When asked what skills one would need when working with a non-profit versus a for-profit organization, she replied, “I think non-profit businesses are really inspiring. The big difference is that non-profits receive donated money so you are responsible for opening up your books to the public. We have to show we aren’t frivolously spending that money.”
Isabelle pointed out that many for-profits do not require an annual audit, which is an outside look on the business’s financial records, but for many non-profit organizations it is necessary in order to receive sufficient funding and maintain a positive reputation.
“The community needs to know what you’re spending your money on, so all the books and records are wide open. Your books need to be clean and organized so when the auditor comes, you’re ready.”
The external community’s financial support of the arts also is an important component for Isabelle as she navigates the arts industry. “The donated money – there’s just something about it that’s really incredible,” she professed.
While she sees her work in non-profit accounting as fun and fascinating, she strongly believes it also holds a significant purpose. I asked her to conjure up a personal mission statement. After much deliberation, she landed on what would thoroughly encompass the threads behind her thinking:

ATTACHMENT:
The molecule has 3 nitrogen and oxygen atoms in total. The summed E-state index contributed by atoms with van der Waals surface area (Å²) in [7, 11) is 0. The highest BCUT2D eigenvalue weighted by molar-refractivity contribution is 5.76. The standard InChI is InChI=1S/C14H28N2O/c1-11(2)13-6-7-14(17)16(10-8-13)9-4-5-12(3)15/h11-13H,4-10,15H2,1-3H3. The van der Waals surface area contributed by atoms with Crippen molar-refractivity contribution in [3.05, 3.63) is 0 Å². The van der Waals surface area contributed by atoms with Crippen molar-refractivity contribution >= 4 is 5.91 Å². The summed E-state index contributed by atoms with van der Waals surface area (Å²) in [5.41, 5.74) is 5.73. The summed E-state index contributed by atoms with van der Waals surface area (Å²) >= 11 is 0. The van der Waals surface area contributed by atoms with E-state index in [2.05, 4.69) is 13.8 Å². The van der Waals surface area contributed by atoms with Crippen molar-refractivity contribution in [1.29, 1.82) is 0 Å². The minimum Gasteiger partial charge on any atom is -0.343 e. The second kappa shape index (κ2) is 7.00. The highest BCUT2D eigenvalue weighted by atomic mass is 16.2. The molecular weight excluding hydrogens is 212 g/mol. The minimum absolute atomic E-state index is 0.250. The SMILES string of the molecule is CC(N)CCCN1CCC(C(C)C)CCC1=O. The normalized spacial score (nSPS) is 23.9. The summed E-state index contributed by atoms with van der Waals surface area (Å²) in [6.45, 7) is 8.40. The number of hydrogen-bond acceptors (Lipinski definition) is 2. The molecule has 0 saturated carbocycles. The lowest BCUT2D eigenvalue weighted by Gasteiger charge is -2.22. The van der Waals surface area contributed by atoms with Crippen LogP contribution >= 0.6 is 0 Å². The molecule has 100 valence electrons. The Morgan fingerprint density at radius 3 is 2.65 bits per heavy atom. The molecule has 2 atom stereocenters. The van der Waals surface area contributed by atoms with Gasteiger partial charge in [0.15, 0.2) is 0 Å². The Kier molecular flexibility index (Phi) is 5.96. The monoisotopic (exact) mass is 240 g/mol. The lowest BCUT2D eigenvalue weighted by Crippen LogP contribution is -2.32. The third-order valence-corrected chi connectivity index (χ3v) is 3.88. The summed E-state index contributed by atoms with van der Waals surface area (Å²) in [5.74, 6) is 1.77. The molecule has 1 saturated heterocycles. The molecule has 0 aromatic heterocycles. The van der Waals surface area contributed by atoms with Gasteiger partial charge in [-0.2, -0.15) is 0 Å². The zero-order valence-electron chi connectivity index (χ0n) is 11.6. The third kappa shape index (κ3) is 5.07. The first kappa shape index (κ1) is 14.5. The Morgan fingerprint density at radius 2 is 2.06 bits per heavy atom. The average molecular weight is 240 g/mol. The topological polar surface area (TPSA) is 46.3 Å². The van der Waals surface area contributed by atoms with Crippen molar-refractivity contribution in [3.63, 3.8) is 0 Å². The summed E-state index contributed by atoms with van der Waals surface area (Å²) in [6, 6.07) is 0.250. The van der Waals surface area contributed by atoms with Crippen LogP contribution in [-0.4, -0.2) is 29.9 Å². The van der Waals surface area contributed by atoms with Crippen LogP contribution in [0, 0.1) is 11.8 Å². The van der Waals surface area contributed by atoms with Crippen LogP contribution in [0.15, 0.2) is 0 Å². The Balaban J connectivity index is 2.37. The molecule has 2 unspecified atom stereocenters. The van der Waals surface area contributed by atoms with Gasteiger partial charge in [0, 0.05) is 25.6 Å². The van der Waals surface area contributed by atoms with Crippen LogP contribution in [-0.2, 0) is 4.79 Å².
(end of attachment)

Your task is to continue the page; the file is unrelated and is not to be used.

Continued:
“To find opportunities that bring fulfillment, growth, and challenge, where my work can give back to the community and the organization I’m working for.”
This philosophy has fueled her career starting from her position at Jacob’s Pillow to her first New York City position at HERE. As an MCLA alumna, Isabelle strongly believes MCLA is the reason she has had such fulfilling opportunities in her career, and owes much of her appreciation to her experiences while attending the College. Isabelle participated in the MCLA arts management trip to the Association of Performing Arts Presenters in New York City, and the Berkshire Hills Internship Program (B-HIP). She urges others to take advantage of what the MCLA arts management program has to offer.
“This financial line of work doesn’t appeal to a lot of people, but whether it’s personal finances or budgeting for your professional program, no one can really escape it,” she said. “So, for those who dread it, maybe taking a different approach and seeing it as more of a game full of hidden stories, it can be something to look forward to doing. Responsibility is really fun, and if you’re really good at it, then there you go.”
ABOUT THE AUTHOR
Rebecca Waterhouse is an emerging arts manager with passions for the arts, activism, and the environment. She is a tennis player, dancer, radio DJ and program director, artist, and contributor to the new organization, Unitarians in Action. Originally from Rochester, N.Y., Rebecca is a sophomore at Massachusetts College of Liberal Arts (MCLA), studying arts management and Spanish.
Massachusetts College of Liberal Arts: www.mlca.edu
Williams College 62 Center: http://62center.williams.edu/
Jacob’s Pillow: http://www.jacobspillow.org/
World Music Institute: http://www.worldmusic.net/